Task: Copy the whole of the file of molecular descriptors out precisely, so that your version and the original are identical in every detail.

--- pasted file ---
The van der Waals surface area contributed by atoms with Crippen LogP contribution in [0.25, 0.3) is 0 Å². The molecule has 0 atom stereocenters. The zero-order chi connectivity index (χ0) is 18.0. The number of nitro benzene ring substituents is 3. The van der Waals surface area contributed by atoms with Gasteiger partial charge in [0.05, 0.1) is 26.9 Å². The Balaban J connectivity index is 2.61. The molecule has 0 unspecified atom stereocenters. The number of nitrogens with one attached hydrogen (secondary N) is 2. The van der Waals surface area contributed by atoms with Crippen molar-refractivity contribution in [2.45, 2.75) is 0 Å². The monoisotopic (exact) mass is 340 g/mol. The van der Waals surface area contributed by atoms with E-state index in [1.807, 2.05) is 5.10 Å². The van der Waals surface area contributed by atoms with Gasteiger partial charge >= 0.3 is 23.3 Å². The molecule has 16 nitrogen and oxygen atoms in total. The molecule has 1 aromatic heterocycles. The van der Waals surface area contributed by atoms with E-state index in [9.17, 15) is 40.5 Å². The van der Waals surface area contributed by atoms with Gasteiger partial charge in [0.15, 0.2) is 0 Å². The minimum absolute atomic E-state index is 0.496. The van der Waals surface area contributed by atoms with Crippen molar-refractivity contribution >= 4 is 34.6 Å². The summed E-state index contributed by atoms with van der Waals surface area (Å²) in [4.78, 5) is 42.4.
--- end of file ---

The van der Waals surface area contributed by atoms with Crippen LogP contribution in [0.25, 0.3) is 0 Å². The molecule has 0 atom stereocenters. The zero-order chi connectivity index (χ0) is 18.0. The number of nitro benzene ring substituents is 3. The van der Waals surface area contributed by atoms with Gasteiger partial charge in [0.05, 0.1) is 26.9 Å². The Balaban J connectivity index is 2.61. The molecule has 0 unspecified atom stereocenters. The number of nitrogens with one attached hydrogen (secondary N) is 2. The van der Waals surface area contributed by atoms with Crippen molar-refractivity contribution in [2.45, 2.75) is 0 Å². The monoisotopic (exact) mass is 340 g/mol. The van der Waals surface area contributed by atoms with E-state index in [1.807, 2.05) is 5.10 Å². The van der Waals surface area contributed by atoms with Gasteiger partial charge >= 0.3 is 23.3 Å². The molecule has 16 nitrogen and oxygen atoms in total. The molecule has 1 aromatic heterocycles. The van der Waals surface area contributed by atoms with E-state index in [9.17, 15) is 40.5 Å². The van der Waals surface area contributed by atoms with Gasteiger partial charge in [0.15, 0.2) is 0 Å². The minimum absolute atomic E-state index is 0.496. The van der Waals surface area contributed by atoms with Crippen molar-refractivity contribution >= 4 is 34.6 Å². The summed E-state index contributed by atoms with van der Waals surface area (Å²) in [4.78, 5) is 42.4.